Document Type : Original Article
Southgate Institute for Health, Society & Equity, College of Medicine and Public Health, Flinders University, Adelaide, SA, Australia
Menzies Centre for Health Governance, School of Regulation and Global Governance, College of Asia and the Pacific, Australian National University, Canberra, ACT, Australia
Deceased March 19, 2020
Menzies Centre for Health Policy, School of Public Health, The University of Sydney, Sydney, NSW, Australia
Despite growing evidence on the social determinants of health and health equity, political action has not been commensurate. Little is known about how political will operates to enact pro-equity policies or not. This paper examines how political will for pro-health equity policies is created through analysis of public policy in multiple sectors.
Eight case studies were undertaken of Australian policies where action was either taken or proposed on health equity or where the policy seemed contrary to such action. Telephone or face-to-face interviews were conducted with 192 state and non-state participants. Analysis of the cases was done through thematic analysis and triangulated with document analysis.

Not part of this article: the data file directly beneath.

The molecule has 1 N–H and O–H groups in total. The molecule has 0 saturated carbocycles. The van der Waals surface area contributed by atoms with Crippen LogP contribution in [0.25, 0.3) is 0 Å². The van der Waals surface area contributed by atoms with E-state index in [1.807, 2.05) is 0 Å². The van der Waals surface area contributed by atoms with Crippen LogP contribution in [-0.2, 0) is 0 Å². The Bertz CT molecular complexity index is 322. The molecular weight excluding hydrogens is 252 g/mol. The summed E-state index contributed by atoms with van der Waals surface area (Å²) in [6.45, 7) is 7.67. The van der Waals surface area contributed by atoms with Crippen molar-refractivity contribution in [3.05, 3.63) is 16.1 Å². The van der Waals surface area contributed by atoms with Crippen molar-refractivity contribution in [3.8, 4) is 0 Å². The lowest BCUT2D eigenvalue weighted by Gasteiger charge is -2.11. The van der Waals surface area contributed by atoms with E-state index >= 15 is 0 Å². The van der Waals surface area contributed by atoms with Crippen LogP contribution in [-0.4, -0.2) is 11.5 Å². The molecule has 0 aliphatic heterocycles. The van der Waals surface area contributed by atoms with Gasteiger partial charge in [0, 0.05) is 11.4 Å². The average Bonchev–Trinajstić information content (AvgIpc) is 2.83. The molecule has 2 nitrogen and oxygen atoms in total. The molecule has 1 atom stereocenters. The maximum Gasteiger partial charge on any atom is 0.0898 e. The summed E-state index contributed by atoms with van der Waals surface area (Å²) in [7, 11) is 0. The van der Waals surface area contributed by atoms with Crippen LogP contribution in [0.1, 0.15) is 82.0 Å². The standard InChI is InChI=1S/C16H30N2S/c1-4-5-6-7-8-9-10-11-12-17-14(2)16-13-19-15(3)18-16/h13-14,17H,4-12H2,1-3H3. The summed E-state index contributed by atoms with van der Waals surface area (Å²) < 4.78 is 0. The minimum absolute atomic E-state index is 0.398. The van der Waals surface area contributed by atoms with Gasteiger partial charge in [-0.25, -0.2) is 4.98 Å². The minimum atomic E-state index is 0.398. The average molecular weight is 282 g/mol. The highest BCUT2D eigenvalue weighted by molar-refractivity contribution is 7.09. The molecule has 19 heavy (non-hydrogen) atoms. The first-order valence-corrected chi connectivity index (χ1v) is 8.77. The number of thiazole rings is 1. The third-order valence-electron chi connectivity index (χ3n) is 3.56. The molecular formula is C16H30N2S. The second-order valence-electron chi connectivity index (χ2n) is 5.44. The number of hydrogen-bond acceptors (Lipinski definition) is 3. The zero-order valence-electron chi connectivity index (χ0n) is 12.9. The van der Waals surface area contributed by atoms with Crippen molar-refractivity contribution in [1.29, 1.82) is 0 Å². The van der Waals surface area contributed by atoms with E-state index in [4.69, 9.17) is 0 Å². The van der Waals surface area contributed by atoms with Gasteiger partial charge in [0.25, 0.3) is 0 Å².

Our case studies covered: trade agreements, primary healthcare (PHC), work conditions, digital access, urban planning, social welfare and Indigenous health. The extent of political will for pro-equity policies depended on the strength of path dependency, electoral concerns, political philosophy, the strength of economic and biomedical framings, whether elite interests were threatened and the success or otherwise of civil society lobbying.
Public health policy actors may create political will through: determining how path dependency that exacerbates health inequities can be broken, working with sympathetic political forces committed to fairness; framing policy options in a way that makes them more likely to be adopted, outlining factors to consider in challenging the interests of elites, and considering the extent to which civil society will work in favour of equitable policies. A shift in norms is required to stress equity and the right to health.